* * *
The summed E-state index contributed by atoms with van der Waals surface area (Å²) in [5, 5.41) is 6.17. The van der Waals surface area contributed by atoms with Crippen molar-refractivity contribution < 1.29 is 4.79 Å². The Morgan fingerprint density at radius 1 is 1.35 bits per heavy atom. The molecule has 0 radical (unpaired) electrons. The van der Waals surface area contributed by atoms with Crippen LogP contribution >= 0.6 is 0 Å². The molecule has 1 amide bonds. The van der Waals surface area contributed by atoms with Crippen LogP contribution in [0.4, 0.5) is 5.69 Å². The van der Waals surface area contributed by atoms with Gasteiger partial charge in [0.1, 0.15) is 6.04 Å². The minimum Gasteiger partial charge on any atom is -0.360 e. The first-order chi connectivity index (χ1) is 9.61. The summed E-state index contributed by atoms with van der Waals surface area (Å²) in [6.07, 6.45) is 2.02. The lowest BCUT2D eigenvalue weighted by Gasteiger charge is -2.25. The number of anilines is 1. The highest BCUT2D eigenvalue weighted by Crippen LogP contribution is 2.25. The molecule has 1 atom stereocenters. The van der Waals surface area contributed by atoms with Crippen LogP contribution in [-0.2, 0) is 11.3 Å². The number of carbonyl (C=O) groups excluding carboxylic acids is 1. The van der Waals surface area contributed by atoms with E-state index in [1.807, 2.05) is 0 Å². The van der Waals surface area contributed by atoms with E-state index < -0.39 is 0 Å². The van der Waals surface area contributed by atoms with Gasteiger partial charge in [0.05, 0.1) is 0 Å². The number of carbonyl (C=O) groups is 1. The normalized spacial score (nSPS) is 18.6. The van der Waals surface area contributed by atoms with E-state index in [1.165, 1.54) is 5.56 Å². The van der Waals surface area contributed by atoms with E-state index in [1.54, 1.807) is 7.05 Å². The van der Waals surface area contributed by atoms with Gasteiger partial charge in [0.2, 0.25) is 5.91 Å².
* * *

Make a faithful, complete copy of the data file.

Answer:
The summed E-state index contributed by atoms with van der Waals surface area (Å²) in [5, 5.41) is 6.17. The van der Waals surface area contributed by atoms with Crippen molar-refractivity contribution < 1.29 is 4.79 Å². The Morgan fingerprint density at radius 1 is 1.35 bits per heavy atom. The molecule has 0 radical (unpaired) electrons. The van der Waals surface area contributed by atoms with Crippen LogP contribution >= 0.6 is 0 Å². The molecule has 1 amide bonds. The van der Waals surface area contributed by atoms with Crippen LogP contribution in [0.4, 0.5) is 5.69 Å². The van der Waals surface area contributed by atoms with Gasteiger partial charge in [0.1, 0.15) is 6.04 Å². The minimum Gasteiger partial charge on any atom is -0.360 e. The first-order chi connectivity index (χ1) is 9.61. The summed E-state index contributed by atoms with van der Waals surface area (Å²) in [6.07, 6.45) is 2.02. The lowest BCUT2D eigenvalue weighted by Gasteiger charge is -2.25. The number of anilines is 1. The highest BCUT2D eigenvalue weighted by Crippen LogP contribution is 2.25. The molecule has 1 atom stereocenters. The van der Waals surface area contributed by atoms with Crippen LogP contribution in [-0.2, 0) is 11.3 Å². The number of carbonyl (C=O) groups excluding carboxylic acids is 1. The van der Waals surface area contributed by atoms with E-state index in [1.807, 2.05) is 0 Å². The van der Waals surface area contributed by atoms with E-state index < -0.39 is 0 Å². The van der Waals surface area contributed by atoms with Gasteiger partial charge in [0.05, 0.1) is 0 Å². The number of carbonyl (C=O) groups is 1. The normalized spacial score (nSPS) is 18.6. The van der Waals surface area contributed by atoms with E-state index in [1.165, 1.54) is 5.56 Å². The van der Waals surface area contributed by atoms with E-state index in [1.54, 1.807) is 7.05 Å². The van der Waals surface area contributed by atoms with Gasteiger partial charge in [0.2, 0.25) is 5.91 Å².